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A2 Sociology: Defining Relgion
 

A2 Sociology: Defining Relgion

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    A2 Sociology: Defining Relgion A2 Sociology: Defining Relgion Presentation Transcript

    • A2 Sociology
      Religion
    • Defining Religion
      Sociologist define religion in three main ways: substantive, functional and social constructionist.
    • Substantive Definitions
      • Focuses on the content (substantive, think ‘substance’) or religious belief in God or the supernatural.
      • Substantive definitions are exclusive– drawing a clear line between religious and non-religious beliefs. To be a religion, a set of beliefs must believe in God or the supernatural.
      • Example: Max Weber (1905)
      • Defines religion as belief in a superior or supernatural power that is above nature and cannot be explained scientifically.
    • Functional Definitions
      • Defines religion in terms of the social or psychological functions it performs for individuals or society.
      • Example 1: Emile Durkheim (1915)
      • Defines religion in terms of contributions it makes to social integration, rather than to any specific belief in God or the supernatural.
      • Example 2: Milton Yinger (1970)
      • Identifies function of religion performs for individuals such as answering the ‘ultimate question’ about meaning of life, and what happens after we die.
    • Social Constructionist Definitions
      • Interpretivist approach focuses on how the members of a society define religion.
      • say it is NOT possible to produce a single universal definition of religion since so many different religions exist & there is no consensus on the term ‘religion’ amongst any of them.
      • They are interested in how definitions are constructed, challenged & fought over.
      • Alan Aldridge (2007) argues Scientology is a legitimate religion despite many governments saying it is illegal & have tried to ban it.
      • Shows that definitions of religion can be contested & are influenced by those with power to define it.
    • Social Constructionist Definitions continued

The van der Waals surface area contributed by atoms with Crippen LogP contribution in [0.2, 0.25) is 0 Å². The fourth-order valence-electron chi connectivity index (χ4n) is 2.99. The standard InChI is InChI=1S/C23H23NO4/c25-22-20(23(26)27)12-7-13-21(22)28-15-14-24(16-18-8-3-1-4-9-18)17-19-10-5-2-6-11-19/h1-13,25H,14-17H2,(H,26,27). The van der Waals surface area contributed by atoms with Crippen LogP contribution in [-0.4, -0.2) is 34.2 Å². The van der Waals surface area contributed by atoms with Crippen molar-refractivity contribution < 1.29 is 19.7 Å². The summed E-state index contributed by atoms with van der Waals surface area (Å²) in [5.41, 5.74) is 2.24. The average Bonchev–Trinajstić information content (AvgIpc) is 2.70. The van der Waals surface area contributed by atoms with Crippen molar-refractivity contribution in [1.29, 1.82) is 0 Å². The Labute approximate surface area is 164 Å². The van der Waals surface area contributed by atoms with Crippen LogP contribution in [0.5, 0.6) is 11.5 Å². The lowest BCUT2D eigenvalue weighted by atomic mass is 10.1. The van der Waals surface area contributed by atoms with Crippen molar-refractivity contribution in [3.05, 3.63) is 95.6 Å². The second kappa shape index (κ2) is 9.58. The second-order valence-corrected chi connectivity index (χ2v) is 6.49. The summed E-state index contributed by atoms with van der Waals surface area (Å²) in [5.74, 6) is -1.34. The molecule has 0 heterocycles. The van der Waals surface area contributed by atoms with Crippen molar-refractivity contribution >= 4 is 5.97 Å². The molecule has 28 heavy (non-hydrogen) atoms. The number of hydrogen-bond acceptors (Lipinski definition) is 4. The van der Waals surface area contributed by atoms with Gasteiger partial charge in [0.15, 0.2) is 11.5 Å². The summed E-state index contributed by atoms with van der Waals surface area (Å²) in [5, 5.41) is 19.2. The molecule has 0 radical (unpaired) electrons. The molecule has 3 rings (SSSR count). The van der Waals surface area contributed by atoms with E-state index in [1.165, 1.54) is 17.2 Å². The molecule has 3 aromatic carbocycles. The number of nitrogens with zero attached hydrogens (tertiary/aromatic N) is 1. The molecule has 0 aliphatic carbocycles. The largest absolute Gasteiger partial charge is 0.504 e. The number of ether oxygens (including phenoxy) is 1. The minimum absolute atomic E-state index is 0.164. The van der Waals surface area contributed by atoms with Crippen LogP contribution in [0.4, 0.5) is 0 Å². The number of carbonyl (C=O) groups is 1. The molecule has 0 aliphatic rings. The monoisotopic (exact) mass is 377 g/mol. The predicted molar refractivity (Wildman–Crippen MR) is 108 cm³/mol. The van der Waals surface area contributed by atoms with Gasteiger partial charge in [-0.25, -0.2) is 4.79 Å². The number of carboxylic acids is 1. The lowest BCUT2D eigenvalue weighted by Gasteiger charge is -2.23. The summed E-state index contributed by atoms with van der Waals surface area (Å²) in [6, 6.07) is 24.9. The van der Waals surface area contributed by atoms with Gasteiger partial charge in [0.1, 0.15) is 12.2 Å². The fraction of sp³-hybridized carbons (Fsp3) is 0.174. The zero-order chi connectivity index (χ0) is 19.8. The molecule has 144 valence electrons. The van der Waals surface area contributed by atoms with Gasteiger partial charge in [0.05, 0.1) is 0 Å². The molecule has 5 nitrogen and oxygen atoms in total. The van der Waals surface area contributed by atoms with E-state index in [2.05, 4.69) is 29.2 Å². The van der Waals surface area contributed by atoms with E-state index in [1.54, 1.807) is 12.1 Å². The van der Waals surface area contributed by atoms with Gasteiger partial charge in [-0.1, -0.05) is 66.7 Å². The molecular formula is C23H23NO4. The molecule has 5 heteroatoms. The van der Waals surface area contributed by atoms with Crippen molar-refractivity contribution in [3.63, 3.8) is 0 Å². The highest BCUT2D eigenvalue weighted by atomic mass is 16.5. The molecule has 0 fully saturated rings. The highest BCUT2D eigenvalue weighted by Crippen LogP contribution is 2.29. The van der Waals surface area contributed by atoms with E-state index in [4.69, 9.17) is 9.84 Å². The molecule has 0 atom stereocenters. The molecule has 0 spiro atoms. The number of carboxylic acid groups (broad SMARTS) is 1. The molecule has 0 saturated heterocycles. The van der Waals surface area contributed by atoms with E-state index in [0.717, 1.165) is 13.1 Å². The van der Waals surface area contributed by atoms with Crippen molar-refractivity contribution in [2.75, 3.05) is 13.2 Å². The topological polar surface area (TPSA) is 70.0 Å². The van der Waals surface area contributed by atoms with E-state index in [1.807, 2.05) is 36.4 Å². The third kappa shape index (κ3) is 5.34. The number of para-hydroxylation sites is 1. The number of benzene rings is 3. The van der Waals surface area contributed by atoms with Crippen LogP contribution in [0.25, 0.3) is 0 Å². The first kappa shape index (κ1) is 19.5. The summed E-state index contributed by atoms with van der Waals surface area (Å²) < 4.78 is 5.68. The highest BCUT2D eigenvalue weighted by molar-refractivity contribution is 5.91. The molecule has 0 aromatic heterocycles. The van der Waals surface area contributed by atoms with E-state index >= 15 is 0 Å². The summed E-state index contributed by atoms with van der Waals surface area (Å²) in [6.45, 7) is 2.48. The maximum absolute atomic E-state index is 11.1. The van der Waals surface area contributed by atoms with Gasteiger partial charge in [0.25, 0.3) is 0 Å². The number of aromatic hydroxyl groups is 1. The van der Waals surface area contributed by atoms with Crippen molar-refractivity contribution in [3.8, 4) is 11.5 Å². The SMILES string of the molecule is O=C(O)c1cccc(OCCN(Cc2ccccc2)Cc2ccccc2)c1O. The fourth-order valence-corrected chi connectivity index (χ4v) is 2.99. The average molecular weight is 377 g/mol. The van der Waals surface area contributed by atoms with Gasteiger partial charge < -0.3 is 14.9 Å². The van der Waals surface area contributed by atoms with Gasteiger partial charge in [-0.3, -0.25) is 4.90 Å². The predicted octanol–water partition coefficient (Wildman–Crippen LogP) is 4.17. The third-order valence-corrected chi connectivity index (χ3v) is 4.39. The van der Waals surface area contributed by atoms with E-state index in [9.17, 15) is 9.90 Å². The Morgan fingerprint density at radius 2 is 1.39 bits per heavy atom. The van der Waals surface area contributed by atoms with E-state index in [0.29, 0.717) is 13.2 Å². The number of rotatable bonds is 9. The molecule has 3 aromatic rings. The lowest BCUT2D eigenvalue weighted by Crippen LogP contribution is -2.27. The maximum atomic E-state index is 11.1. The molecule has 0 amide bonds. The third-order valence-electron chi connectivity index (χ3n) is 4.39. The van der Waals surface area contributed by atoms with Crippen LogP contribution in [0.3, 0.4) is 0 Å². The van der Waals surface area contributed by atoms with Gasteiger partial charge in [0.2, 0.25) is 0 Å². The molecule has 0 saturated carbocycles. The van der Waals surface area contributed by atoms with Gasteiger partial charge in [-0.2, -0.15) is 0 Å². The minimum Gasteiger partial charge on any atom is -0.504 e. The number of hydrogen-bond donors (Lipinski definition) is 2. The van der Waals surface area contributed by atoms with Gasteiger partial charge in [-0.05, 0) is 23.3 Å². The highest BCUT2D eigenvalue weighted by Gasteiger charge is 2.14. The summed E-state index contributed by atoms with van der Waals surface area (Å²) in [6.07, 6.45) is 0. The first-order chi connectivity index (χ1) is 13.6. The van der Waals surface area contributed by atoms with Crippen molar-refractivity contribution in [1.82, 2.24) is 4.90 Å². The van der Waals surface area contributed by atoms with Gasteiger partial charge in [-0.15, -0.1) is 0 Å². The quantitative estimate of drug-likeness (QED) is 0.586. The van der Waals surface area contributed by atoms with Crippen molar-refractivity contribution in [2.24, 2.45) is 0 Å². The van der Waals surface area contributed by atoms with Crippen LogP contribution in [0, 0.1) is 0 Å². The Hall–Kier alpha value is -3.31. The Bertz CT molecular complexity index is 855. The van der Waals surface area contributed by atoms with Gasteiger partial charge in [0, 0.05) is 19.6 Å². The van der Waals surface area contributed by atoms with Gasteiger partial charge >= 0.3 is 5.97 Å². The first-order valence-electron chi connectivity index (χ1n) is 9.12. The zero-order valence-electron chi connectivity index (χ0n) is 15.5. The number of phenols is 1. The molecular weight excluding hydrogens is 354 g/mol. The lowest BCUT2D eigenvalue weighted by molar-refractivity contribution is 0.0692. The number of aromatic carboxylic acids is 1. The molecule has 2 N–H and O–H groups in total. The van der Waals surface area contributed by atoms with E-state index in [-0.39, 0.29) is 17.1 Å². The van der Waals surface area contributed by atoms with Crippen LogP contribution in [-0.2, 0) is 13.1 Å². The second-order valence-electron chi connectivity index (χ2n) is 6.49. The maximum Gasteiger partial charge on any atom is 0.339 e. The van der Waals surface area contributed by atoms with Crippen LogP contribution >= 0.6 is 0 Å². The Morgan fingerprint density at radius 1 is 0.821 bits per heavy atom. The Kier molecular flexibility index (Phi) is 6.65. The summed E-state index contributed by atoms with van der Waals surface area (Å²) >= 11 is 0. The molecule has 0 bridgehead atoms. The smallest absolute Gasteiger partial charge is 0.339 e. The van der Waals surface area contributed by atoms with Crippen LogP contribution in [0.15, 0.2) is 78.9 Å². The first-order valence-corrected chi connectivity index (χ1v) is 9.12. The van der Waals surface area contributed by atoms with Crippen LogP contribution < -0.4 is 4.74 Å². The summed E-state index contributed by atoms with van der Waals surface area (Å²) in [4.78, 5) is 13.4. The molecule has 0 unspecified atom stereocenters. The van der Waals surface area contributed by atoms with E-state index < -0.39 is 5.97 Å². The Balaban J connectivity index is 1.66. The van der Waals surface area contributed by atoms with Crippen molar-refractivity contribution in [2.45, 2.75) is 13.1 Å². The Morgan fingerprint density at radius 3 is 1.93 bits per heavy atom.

Do not assume religion always involves belief in God/supernatural.
      Doe not assume that religion performs similar functions for everyone in all societies.
      Positive: allows them to get close to the meanings people give to religion.
      Negative: makes it impossible to generalise about the nature of religion, since there are very broad definitions amongst people across the planet about what can be counted as a religion.
    • Check your learning
      In pairs, 10 minutes.
      Make a list of similarities and differences between attending a football match and a religious service.
      Is it fair to compare attending a football match to a religious experience? Why/why not?
    • Durkheim and religion
      Functionalist, 1858-1917.
      Developed the idea that religious institutions play a central role in creating and maintaining value consensus, order and solidarity in society.
      He is known for three contributions to the theory of religion:
      The Sacred and the Profane
      Totemism
      The Collective Conscience
    • The Sacred and the Profane
      Sacred are things which are things which are set apart & forbidden, inspire feelings of awe, fear & wonder. Surrounded by taboos & prohibitions.
      Profane have no special significance– it is the ordinary & mundane.
      This plays hand in hand with the rituals & practices that support & reinforce the religious belief in the sacred, collectively done rituals performed by a group.
    • Totemism
      Durkheim studied clan society.
      Particularly the Arunta, an Australian Aboriginal Tribe with a clan system.
      Consisted of bands of kin who came together to periodically perform rituals involving worship of a sacred totem.
      The totem is the clans emblem, typically a plant or animal and symbolises the clan’s origins and identity.
      The rituals serve to reinforce the groups solidarity and sense of belonging.
    • Totemism analysis
      Worshipping a totem is the same as worshipping their society, even if they are not aware of it.
      Totem inspires feelings of awe in the clan’s members since it represents the power of the group on which they are totally ‘utterly dependent’.
    • The Collective conscience
      Sacred symbols represent society’s collective conscience.
      Collective Conscience is the shared norms and values, beliefs and knowledge that make social life and cooperation between individuals possible. Without this, society would disintegrate according to Durkheim.